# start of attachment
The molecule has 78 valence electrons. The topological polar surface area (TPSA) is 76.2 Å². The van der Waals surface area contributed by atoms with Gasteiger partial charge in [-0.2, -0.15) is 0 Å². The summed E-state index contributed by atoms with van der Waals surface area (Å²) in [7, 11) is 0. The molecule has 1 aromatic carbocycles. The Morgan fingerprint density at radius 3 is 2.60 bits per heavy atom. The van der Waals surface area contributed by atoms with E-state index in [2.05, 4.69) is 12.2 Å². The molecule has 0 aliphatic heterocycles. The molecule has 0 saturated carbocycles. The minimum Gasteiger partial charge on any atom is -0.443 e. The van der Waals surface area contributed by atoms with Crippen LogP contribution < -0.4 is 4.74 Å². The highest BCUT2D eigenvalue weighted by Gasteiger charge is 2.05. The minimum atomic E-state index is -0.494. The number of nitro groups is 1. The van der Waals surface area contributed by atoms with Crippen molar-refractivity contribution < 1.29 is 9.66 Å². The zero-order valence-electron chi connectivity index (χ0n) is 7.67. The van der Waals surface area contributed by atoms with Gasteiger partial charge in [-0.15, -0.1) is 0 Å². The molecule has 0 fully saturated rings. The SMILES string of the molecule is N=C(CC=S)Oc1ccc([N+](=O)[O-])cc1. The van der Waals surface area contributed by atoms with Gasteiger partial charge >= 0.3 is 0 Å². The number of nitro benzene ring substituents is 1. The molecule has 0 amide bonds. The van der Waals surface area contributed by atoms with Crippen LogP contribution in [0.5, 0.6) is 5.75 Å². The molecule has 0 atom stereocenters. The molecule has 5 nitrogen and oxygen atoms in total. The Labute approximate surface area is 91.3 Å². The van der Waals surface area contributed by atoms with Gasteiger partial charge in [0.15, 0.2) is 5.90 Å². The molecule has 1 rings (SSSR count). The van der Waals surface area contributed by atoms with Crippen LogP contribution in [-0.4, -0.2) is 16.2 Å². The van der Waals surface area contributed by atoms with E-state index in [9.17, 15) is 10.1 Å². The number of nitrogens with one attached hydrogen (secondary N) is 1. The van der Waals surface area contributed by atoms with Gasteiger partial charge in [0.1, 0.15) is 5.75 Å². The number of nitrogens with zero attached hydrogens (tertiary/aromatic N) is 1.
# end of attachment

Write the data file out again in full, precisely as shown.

The molecule has 78 valence electrons. The topological polar surface area (TPSA) is 76.2 Å². The van der Waals surface area contributed by atoms with Gasteiger partial charge in [-0.2, -0.15) is 0 Å². The summed E-state index contributed by atoms with van der Waals surface area (Å²) in [7, 11) is 0. The molecule has 1 aromatic carbocycles. The Morgan fingerprint density at radius 3 is 2.60 bits per heavy atom. The van der Waals surface area contributed by atoms with E-state index in [2.05, 4.69) is 12.2 Å². The molecule has 0 aliphatic heterocycles. The molecule has 0 saturated carbocycles. The minimum Gasteiger partial charge on any atom is -0.443 e. The van der Waals surface area contributed by atoms with Crippen LogP contribution < -0.4 is 4.74 Å². The highest BCUT2D eigenvalue weighted by Gasteiger charge is 2.05. The minimum atomic E-state index is -0.494. The number of nitro groups is 1. The van der Waals surface area contributed by atoms with Crippen molar-refractivity contribution < 1.29 is 9.66 Å². The zero-order valence-electron chi connectivity index (χ0n) is 7.67. The van der Waals surface area contributed by atoms with Gasteiger partial charge in [-0.15, -0.1) is 0 Å². The molecule has 0 fully saturated rings. The SMILES string of the molecule is N=C(CC=S)Oc1ccc([N+](=O)[O-])cc1. The van der Waals surface area contributed by atoms with Gasteiger partial charge >= 0.3 is 0 Å². The number of nitro benzene ring substituents is 1. The molecule has 0 amide bonds. The van der Waals surface area contributed by atoms with Crippen LogP contribution in [0.5, 0.6) is 5.75 Å². The molecule has 0 atom stereocenters. The molecule has 5 nitrogen and oxygen atoms in total. The Labute approximate surface area is 91.3 Å². The van der Waals surface area contributed by atoms with Gasteiger partial charge in [0.15, 0.2) is 5.90 Å². The molecule has 1 rings (SSSR count). The van der Waals surface area contributed by atoms with Crippen LogP contribution in [-0.4, -0.2) is 16.2 Å². The van der Waals surface area contributed by atoms with E-state index in [9.17, 15) is 10.1 Å². The number of nitrogens with one attached hydrogen (secondary N) is 1. The van der Waals surface area contributed by atoms with Gasteiger partial charge in [0.1, 0.15) is 5.75 Å². The number of nitrogens with zero attached hydrogens (tertiary/aromatic N) is 1.